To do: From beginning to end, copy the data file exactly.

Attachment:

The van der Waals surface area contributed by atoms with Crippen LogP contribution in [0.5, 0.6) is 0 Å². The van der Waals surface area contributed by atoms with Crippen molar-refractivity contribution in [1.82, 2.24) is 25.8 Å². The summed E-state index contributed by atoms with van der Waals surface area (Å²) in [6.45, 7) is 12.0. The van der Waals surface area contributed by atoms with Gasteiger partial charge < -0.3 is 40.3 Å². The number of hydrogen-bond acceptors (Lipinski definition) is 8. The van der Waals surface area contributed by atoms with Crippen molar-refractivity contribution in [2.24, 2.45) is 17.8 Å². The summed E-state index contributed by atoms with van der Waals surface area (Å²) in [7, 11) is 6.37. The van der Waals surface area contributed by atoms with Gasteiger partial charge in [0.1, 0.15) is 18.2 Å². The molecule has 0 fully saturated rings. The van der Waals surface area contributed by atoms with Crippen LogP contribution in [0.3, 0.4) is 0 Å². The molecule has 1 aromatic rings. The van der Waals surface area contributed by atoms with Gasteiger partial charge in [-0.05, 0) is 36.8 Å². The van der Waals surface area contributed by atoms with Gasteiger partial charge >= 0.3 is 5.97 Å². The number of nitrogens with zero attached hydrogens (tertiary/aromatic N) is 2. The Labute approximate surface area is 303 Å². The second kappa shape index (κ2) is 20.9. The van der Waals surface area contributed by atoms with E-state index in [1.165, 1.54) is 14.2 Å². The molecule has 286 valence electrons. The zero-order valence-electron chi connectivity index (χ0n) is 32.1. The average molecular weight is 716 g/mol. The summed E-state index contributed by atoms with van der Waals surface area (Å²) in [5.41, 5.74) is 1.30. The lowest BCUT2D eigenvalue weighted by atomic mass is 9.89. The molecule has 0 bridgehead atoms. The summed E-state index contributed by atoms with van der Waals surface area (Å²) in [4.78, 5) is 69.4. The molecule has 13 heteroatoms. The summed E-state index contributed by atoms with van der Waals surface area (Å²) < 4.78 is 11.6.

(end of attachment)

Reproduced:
The van der Waals surface area contributed by atoms with Crippen LogP contribution in [0.5, 0.6) is 0 Å². The van der Waals surface area contributed by atoms with Crippen molar-refractivity contribution in [1.82, 2.24) is 25.8 Å². The summed E-state index contributed by atoms with van der Waals surface area (Å²) in [6.45, 7) is 12.0. The van der Waals surface area contributed by atoms with Gasteiger partial charge < -0.3 is 40.3 Å². The number of hydrogen-bond acceptors (Lipinski definition) is 8. The van der Waals surface area contributed by atoms with Crippen molar-refractivity contribution in [2.24, 2.45) is 17.8 Å². The summed E-state index contributed by atoms with van der Waals surface area (Å²) in [7, 11) is 6.37. The van der Waals surface area contributed by atoms with Gasteiger partial charge in [0.1, 0.15) is 18.2 Å². The molecule has 0 fully saturated rings. The van der Waals surface area contributed by atoms with Crippen LogP contribution in [0.3, 0.4) is 0 Å². The molecule has 1 aromatic rings. The van der Waals surface area contributed by atoms with Gasteiger partial charge in [-0.05, 0) is 36.8 Å². The van der Waals surface area contributed by atoms with Gasteiger partial charge >= 0.3 is 5.97 Å². The number of nitrogens with zero attached hydrogens (tertiary/aromatic N) is 2. The Labute approximate surface area is 303 Å². The second kappa shape index (κ2) is 20.9. The van der Waals surface area contributed by atoms with E-state index in [1.165, 1.54) is 14.2 Å². The molecule has 286 valence electrons. The zero-order valence-electron chi connectivity index (χ0n) is 32.1. The average molecular weight is 716 g/mol. The summed E-state index contributed by atoms with van der Waals surface area (Å²) in [5.41, 5.74) is 1.30. The lowest BCUT2D eigenvalue weighted by atomic mass is 9.89. The molecule has 0 bridgehead atoms. The summed E-state index contributed by atoms with van der Waals surface area (Å²) in [4.78, 5) is 69.4. The molecule has 13 heteroatoms. The summed E-state index contributed by atoms with van der Waals surface area (Å²) < 4.78 is 11.6.